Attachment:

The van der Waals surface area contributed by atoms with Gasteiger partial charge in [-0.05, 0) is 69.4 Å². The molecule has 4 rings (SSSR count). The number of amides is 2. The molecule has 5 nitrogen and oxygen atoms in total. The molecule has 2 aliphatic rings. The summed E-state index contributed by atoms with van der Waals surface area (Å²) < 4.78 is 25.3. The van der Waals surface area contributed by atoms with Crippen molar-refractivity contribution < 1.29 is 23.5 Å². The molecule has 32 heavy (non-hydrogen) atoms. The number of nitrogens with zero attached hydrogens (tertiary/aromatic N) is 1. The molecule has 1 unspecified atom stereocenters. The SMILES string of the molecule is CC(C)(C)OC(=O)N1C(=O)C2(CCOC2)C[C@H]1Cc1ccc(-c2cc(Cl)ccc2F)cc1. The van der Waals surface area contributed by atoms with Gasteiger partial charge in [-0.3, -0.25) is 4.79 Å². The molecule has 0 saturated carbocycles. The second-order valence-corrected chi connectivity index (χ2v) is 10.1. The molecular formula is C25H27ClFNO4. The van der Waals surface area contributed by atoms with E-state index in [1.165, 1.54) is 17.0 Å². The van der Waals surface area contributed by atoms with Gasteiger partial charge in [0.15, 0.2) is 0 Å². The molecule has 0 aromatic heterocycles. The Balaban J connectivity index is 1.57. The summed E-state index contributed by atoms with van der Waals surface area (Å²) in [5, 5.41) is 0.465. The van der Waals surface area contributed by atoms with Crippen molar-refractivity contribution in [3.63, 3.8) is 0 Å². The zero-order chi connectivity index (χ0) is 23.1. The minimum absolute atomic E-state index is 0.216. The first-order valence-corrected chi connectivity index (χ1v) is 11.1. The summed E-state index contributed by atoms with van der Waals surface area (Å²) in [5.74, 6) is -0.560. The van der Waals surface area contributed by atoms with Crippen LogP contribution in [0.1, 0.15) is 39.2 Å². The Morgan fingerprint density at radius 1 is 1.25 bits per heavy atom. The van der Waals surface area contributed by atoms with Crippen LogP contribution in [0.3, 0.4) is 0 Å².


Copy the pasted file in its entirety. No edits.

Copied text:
The van der Waals surface area contributed by atoms with Gasteiger partial charge in [-0.05, 0) is 69.4 Å². The molecule has 4 rings (SSSR count). The number of amides is 2. The molecule has 5 nitrogen and oxygen atoms in total. The molecule has 2 aliphatic rings. The summed E-state index contributed by atoms with van der Waals surface area (Å²) < 4.78 is 25.3. The van der Waals surface area contributed by atoms with Crippen molar-refractivity contribution < 1.29 is 23.5 Å². The molecule has 32 heavy (non-hydrogen) atoms. The number of nitrogens with zero attached hydrogens (tertiary/aromatic N) is 1. The molecule has 1 unspecified atom stereocenters. The SMILES string of the molecule is CC(C)(C)OC(=O)N1C(=O)C2(CCOC2)C[C@H]1Cc1ccc(-c2cc(Cl)ccc2F)cc1. The van der Waals surface area contributed by atoms with Gasteiger partial charge in [-0.3, -0.25) is 4.79 Å². The molecule has 0 saturated carbocycles. The second-order valence-corrected chi connectivity index (χ2v) is 10.1. The molecular formula is C25H27ClFNO4. The van der Waals surface area contributed by atoms with E-state index in [1.165, 1.54) is 17.0 Å². The van der Waals surface area contributed by atoms with Gasteiger partial charge in [0.15, 0.2) is 0 Å². The molecule has 0 aromatic heterocycles. The Balaban J connectivity index is 1.57. The summed E-state index contributed by atoms with van der Waals surface area (Å²) in [5, 5.41) is 0.465. The van der Waals surface area contributed by atoms with Crippen molar-refractivity contribution in [3.63, 3.8) is 0 Å². The zero-order chi connectivity index (χ0) is 23.1. The minimum absolute atomic E-state index is 0.216. The first-order valence-corrected chi connectivity index (χ1v) is 11.1. The summed E-state index contributed by atoms with van der Waals surface area (Å²) in [5.74, 6) is -0.560. The van der Waals surface area contributed by atoms with Crippen LogP contribution in [0.1, 0.15) is 39.2 Å². The Morgan fingerprint density at radius 1 is 1.25 bits per heavy atom. The van der Waals surface area contributed by atoms with Crippen LogP contribution in [0.3, 0.4) is 0 Å².